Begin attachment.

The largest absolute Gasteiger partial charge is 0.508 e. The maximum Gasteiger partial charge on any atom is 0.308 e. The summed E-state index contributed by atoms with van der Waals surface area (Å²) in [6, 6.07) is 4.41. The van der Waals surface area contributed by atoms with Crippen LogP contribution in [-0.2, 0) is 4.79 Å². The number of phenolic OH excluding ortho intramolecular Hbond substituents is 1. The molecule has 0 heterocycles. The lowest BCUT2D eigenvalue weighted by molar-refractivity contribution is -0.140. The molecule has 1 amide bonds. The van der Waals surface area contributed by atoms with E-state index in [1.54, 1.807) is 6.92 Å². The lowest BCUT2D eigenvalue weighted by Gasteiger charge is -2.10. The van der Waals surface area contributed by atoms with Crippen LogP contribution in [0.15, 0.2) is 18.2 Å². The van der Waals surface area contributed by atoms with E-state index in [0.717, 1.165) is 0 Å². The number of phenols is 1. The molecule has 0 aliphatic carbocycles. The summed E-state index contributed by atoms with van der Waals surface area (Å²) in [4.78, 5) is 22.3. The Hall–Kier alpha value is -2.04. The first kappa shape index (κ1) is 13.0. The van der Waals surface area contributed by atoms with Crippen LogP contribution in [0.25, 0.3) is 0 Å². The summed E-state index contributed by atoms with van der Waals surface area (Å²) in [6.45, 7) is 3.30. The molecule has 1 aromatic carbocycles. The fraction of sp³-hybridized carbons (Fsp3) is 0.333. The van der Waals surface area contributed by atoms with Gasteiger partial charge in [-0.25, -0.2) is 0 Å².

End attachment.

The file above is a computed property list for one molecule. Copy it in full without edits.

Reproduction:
The largest absolute Gasteiger partial charge is 0.508 e. The maximum Gasteiger partial charge on any atom is 0.308 e. The summed E-state index contributed by atoms with van der Waals surface area (Å²) in [6, 6.07) is 4.41. The van der Waals surface area contributed by atoms with Crippen LogP contribution in [-0.2, 0) is 4.79 Å². The number of phenolic OH excluding ortho intramolecular Hbond substituents is 1. The molecule has 0 heterocycles. The lowest BCUT2D eigenvalue weighted by molar-refractivity contribution is -0.140. The molecule has 1 amide bonds. The van der Waals surface area contributed by atoms with E-state index in [1.54, 1.807) is 6.92 Å². The lowest BCUT2D eigenvalue weighted by Gasteiger charge is -2.10. The van der Waals surface area contributed by atoms with Crippen LogP contribution in [0.15, 0.2) is 18.2 Å². The van der Waals surface area contributed by atoms with E-state index in [0.717, 1.165) is 0 Å². The number of phenols is 1. The molecule has 0 aliphatic carbocycles. The summed E-state index contributed by atoms with van der Waals surface area (Å²) in [4.78, 5) is 22.3. The Hall–Kier alpha value is -2.04. The first kappa shape index (κ1) is 13.0. The van der Waals surface area contributed by atoms with Crippen LogP contribution in [0.25, 0.3) is 0 Å². The summed E-state index contributed by atoms with van der Waals surface area (Å²) in [6.45, 7) is 3.30. The molecule has 1 aromatic carbocycles. The fraction of sp³-hybridized carbons (Fsp3) is 0.333. The van der Waals surface area contributed by atoms with Gasteiger partial charge in [-0.25, -0.2) is 0 Å².